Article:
Popular

South African Artist Nelson Makamo Will Receive a Vanguard Award from Harvard University

The award will be presented to him by the Harvard African Students' Association.

Renowned South African artist, Nelson Makamo, is heading to Harvard University. Makamo, whose oil painting of a child appeared on the cover of Time Magazine's Optimists issue earlier this year, will be a visiting scholar of the Radcliffe Institute for Advanced Studies. Aside from giving a lecture about the future of art in Africa, he will also be receiving a Vanguard award from the Harvard African Students' Association in recognition of his progressive art.


Nelson Makamo is no small name in the art world with a fan-base including the likes of Oprah Winfrey and Ava Duvernay

Mfundo Radebe, President of the Harvard African Students' Association, commented on Makamo's visit saying:

"Makamo's focus on the brilliance of the African child and his vibrant and bold artwork represents that very progress...He will deliver a lecture at the Harvard Art Museums, a talk with the Center for African Studies, as well as be a discussant during the Radcliffe Institute's Beauties exhibition by US artist Willie Cole...We're excited for Makamo to visit Harvard and share with students and faculty his progressive vision for the African art space."

Makamo's unique style draws from the "candid innocence of children", particularly rural South African children. He has exhibited his art in Italy, Scotland and the Netherlands, and is currently based in Johannesburg. Read more about the artist here.



Photo by Al Pereira/Getty Images.

Angélique Kidjo on Africa Day: 'We demand not to be at the mercy of our circumstances anymore.'

We speak to the inimitable Angélique Kidjo who shares some of her refreshing thoughts on Africa Day.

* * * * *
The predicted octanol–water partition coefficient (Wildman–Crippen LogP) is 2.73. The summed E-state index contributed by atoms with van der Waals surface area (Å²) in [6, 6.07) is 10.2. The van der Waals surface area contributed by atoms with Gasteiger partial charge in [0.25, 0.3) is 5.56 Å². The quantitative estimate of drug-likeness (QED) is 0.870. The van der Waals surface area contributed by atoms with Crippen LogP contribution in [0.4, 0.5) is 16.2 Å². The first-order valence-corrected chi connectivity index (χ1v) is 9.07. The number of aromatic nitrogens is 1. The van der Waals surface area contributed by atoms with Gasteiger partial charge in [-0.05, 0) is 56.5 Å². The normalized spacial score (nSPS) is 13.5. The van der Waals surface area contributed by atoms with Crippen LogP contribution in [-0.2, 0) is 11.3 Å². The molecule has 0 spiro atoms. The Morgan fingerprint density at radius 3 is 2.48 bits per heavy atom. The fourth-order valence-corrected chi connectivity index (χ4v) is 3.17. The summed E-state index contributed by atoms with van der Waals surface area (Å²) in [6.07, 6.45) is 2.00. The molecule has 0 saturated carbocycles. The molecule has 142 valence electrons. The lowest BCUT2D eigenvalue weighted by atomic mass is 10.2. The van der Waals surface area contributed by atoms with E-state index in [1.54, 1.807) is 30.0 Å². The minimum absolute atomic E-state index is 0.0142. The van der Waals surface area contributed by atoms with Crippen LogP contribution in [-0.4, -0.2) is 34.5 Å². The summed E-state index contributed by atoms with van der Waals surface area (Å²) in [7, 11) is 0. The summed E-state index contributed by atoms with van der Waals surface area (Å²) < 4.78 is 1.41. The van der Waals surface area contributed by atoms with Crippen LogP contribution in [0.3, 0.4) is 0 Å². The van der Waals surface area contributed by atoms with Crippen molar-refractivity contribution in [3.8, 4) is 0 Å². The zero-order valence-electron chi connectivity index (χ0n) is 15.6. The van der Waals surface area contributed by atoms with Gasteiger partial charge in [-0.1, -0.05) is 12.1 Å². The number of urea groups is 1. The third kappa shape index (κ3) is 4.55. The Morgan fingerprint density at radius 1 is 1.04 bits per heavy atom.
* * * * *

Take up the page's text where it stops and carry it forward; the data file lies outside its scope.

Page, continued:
Today is Africa Day and while primarily a commemoration of the formation of the African Union (AU) back in 1963, it has also become an opportunity to unapologetically celebrate Africa while providing a moment for reflection on how far we've come as a continent and as a people.

With this year's theme focused on "Silencing the Guns in the context of the COVID19", there has never been a more important time for deep reflection on our collective present and future as Africans.

And who better to share in that reflection than the legendary and inimitable Beninese musician Angélique Kidjo? A fierce African and artist who has paved the way for many of her contemporaries including Burna Boy, Davido, Thandiswa Mazwai, and several others, the four-time Grammy award winner emphasises the urgent need for unity among Africans. 'It's about time that people start realising that Africa is a continent. I've been saying this my entire career,' she says passionately.

OkayAfrica spoke briefly to Kidjo who shared some of her refreshing thoughts on this year's Africa Day.

This interview has been edited for length and clarity.

Keep reading... Show less
Photo by Michael Loccisano/Getty Images.

Thandiswa Mazwai to Host 'Play Your Part Africa' Virtual Concert

'King Tha' will commemorate Africa Day with a virtual concert set to take place on May 30th.

South African musician Thandiswa Mazwai or "King Tha" as she's affectionately known, is set to bring the Africa Month celebrations to an end with a virtual concert commemorating Africa Day this Saturday on May 30th. The "Play Your Part Africa" concert is a collaboration between Brand South Africa, the Department of Sport, Arts and Culture as well as Constitution Hill which has hosted major cultural and historic events over the years.

Keep reading... Show less
Photo courtesy of @sahraisha

#BlackOutEid​: Young Black Muslims Shine as They Celebrate Eid

Young Black Muslims have found creative ways to celebrate community and share their best Eid looks, even as they #StayAtHome.

Eid Mubarak to our Muslim fam! Today marks Eid al-Fitr, the official end of the Holy Month of Ramadan.

Despite things being a little different this year (on account of the current pandemic, of course) this hasn't stopped many from finding creative ways to fast, pray and connect with their community during these times. It certainly hasn't stopped young Black Muslims from participating in the virtual tradition known as #BlackOutEid while they continue to #StayAtHome.

#BlackOutEid is an annual celebration which highlights the diversity within the Muslim world. It began in 2015, when Aamina Mohamed created the hashtag to combat the erasure of Black people within the community. Since then, the hashtag has been used across social media with Black Muslims using it to share their sharpest Eid looks.

Keep reading... Show less

get okayafrica in your inbox

popular.

Rebuilding the Nigerian Fashion Industry After Coronavirus

While the style capital of Africa remains shuttered, Nigerian fashion insiders have an ambitious plan to forge an independent path in a post-COVID world.